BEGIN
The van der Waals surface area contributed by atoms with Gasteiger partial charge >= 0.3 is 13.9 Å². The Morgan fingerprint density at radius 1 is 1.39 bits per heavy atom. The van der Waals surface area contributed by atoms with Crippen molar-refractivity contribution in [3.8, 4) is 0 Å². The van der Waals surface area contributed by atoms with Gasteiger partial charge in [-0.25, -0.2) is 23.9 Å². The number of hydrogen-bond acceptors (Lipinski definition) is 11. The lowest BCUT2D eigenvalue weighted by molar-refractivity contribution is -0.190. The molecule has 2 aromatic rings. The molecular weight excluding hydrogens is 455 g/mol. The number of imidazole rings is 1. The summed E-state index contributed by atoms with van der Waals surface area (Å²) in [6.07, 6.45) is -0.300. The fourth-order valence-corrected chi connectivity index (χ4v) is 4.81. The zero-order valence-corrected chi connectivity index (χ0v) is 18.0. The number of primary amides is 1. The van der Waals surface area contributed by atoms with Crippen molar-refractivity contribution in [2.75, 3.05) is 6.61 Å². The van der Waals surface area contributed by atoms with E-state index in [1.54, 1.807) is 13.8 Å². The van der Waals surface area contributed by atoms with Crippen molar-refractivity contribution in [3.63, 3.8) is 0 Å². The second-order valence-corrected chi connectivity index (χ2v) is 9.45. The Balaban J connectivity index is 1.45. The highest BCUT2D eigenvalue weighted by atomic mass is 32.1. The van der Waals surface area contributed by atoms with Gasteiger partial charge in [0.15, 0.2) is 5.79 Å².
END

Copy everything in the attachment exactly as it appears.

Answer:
The van der Waals surface area contributed by atoms with Gasteiger partial charge >= 0.3 is 13.9 Å². The Morgan fingerprint density at radius 1 is 1.39 bits per heavy atom. The van der Waals surface area contributed by atoms with Crippen molar-refractivity contribution in [3.8, 4) is 0 Å². The van der Waals surface area contributed by atoms with Gasteiger partial charge in [-0.25, -0.2) is 23.9 Å². The number of hydrogen-bond acceptors (Lipinski definition) is 11. The lowest BCUT2D eigenvalue weighted by molar-refractivity contribution is -0.190. The molecule has 2 aromatic rings. The molecular weight excluding hydrogens is 455 g/mol. The number of imidazole rings is 1. The summed E-state index contributed by atoms with van der Waals surface area (Å²) in [6.07, 6.45) is -0.300. The fourth-order valence-corrected chi connectivity index (χ4v) is 4.81. The zero-order valence-corrected chi connectivity index (χ0v) is 18.0. The number of primary amides is 1. The van der Waals surface area contributed by atoms with Crippen molar-refractivity contribution in [2.75, 3.05) is 6.61 Å². The van der Waals surface area contributed by atoms with E-state index in [1.54, 1.807) is 13.8 Å². The van der Waals surface area contributed by atoms with Crippen molar-refractivity contribution in [3.63, 3.8) is 0 Å². The second-order valence-corrected chi connectivity index (χ2v) is 9.45. The Balaban J connectivity index is 1.45. The highest BCUT2D eigenvalue weighted by atomic mass is 32.1. The van der Waals surface area contributed by atoms with Gasteiger partial charge in [0.15, 0.2) is 5.79 Å².